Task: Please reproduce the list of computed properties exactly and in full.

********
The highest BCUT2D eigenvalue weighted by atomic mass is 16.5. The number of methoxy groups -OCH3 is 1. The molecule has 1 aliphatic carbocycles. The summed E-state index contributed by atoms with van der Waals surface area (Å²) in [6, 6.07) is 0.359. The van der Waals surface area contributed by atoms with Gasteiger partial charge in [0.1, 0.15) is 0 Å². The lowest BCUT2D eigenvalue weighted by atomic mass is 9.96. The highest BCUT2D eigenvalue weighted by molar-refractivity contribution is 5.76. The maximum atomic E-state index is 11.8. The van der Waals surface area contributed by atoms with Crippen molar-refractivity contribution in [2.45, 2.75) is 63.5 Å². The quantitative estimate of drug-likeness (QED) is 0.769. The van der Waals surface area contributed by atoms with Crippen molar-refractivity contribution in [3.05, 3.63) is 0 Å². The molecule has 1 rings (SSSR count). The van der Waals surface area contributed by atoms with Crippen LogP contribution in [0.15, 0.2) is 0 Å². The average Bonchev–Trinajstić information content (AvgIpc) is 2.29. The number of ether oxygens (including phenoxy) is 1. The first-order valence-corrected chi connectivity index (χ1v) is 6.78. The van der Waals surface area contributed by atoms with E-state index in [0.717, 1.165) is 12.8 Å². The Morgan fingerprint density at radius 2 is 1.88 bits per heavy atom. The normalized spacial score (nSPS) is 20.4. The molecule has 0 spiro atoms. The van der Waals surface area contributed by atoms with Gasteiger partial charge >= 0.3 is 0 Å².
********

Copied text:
The highest BCUT2D eigenvalue weighted by atomic mass is 16.5. The number of methoxy groups -OCH3 is 1. The molecule has 1 aliphatic carbocycles. The summed E-state index contributed by atoms with van der Waals surface area (Å²) in [6, 6.07) is 0.359. The van der Waals surface area contributed by atoms with Gasteiger partial charge in [0.1, 0.15) is 0 Å². The lowest BCUT2D eigenvalue weighted by atomic mass is 9.96. The highest BCUT2D eigenvalue weighted by molar-refractivity contribution is 5.76. The maximum atomic E-state index is 11.8. The van der Waals surface area contributed by atoms with Crippen molar-refractivity contribution in [2.45, 2.75) is 63.5 Å². The quantitative estimate of drug-likeness (QED) is 0.769. The van der Waals surface area contributed by atoms with Crippen molar-refractivity contribution in [3.05, 3.63) is 0 Å². The molecule has 1 rings (SSSR count). The van der Waals surface area contributed by atoms with Crippen LogP contribution in [0.15, 0.2) is 0 Å². The average Bonchev–Trinajstić information content (AvgIpc) is 2.29. The number of ether oxygens (including phenoxy) is 1. The first-order valence-corrected chi connectivity index (χ1v) is 6.78. The van der Waals surface area contributed by atoms with E-state index in [0.717, 1.165) is 12.8 Å². The Morgan fingerprint density at radius 2 is 1.88 bits per heavy atom. The normalized spacial score (nSPS) is 20.4. The molecule has 0 spiro atoms. The van der Waals surface area contributed by atoms with Gasteiger partial charge >= 0.3 is 0 Å².